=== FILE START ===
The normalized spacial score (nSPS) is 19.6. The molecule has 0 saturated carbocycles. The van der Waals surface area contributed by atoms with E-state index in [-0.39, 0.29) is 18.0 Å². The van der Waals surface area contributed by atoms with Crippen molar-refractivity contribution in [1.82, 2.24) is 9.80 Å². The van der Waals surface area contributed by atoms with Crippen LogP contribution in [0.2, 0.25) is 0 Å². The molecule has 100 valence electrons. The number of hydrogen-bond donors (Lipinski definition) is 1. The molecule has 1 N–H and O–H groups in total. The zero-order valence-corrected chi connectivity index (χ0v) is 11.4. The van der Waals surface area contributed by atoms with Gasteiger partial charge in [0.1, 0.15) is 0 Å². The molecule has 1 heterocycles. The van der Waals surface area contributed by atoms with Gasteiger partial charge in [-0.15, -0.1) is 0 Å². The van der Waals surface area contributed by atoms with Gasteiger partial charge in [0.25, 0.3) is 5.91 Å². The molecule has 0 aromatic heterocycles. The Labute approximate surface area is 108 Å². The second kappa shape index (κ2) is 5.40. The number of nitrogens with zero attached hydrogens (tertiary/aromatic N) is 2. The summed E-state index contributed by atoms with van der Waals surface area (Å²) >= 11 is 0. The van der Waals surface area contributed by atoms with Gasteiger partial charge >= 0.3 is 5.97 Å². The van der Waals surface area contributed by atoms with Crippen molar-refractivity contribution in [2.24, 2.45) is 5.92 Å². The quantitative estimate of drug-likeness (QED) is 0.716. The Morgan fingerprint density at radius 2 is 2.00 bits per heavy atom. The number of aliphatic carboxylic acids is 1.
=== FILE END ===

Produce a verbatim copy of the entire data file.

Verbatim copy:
The normalized spacial score (nSPS) is 19.6. The molecule has 0 saturated carbocycles. The van der Waals surface area contributed by atoms with E-state index in [-0.39, 0.29) is 18.0 Å². The van der Waals surface area contributed by atoms with Crippen molar-refractivity contribution in [1.82, 2.24) is 9.80 Å². The van der Waals surface area contributed by atoms with Crippen LogP contribution in [0.2, 0.25) is 0 Å². The molecule has 100 valence electrons. The number of hydrogen-bond donors (Lipinski definition) is 1. The molecule has 1 N–H and O–H groups in total. The zero-order valence-corrected chi connectivity index (χ0v) is 11.4. The van der Waals surface area contributed by atoms with Gasteiger partial charge in [0.1, 0.15) is 0 Å². The molecule has 1 heterocycles. The van der Waals surface area contributed by atoms with Gasteiger partial charge in [-0.15, -0.1) is 0 Å². The van der Waals surface area contributed by atoms with Gasteiger partial charge in [0.25, 0.3) is 5.91 Å². The molecule has 0 aromatic heterocycles. The Labute approximate surface area is 108 Å². The second kappa shape index (κ2) is 5.40. The number of nitrogens with zero attached hydrogens (tertiary/aromatic N) is 2. The summed E-state index contributed by atoms with van der Waals surface area (Å²) >= 11 is 0. The van der Waals surface area contributed by atoms with Gasteiger partial charge >= 0.3 is 5.97 Å². The van der Waals surface area contributed by atoms with Crippen molar-refractivity contribution in [2.24, 2.45) is 5.92 Å². The quantitative estimate of drug-likeness (QED) is 0.716. The Morgan fingerprint density at radius 2 is 2.00 bits per heavy atom. The number of aliphatic carboxylic acids is 1.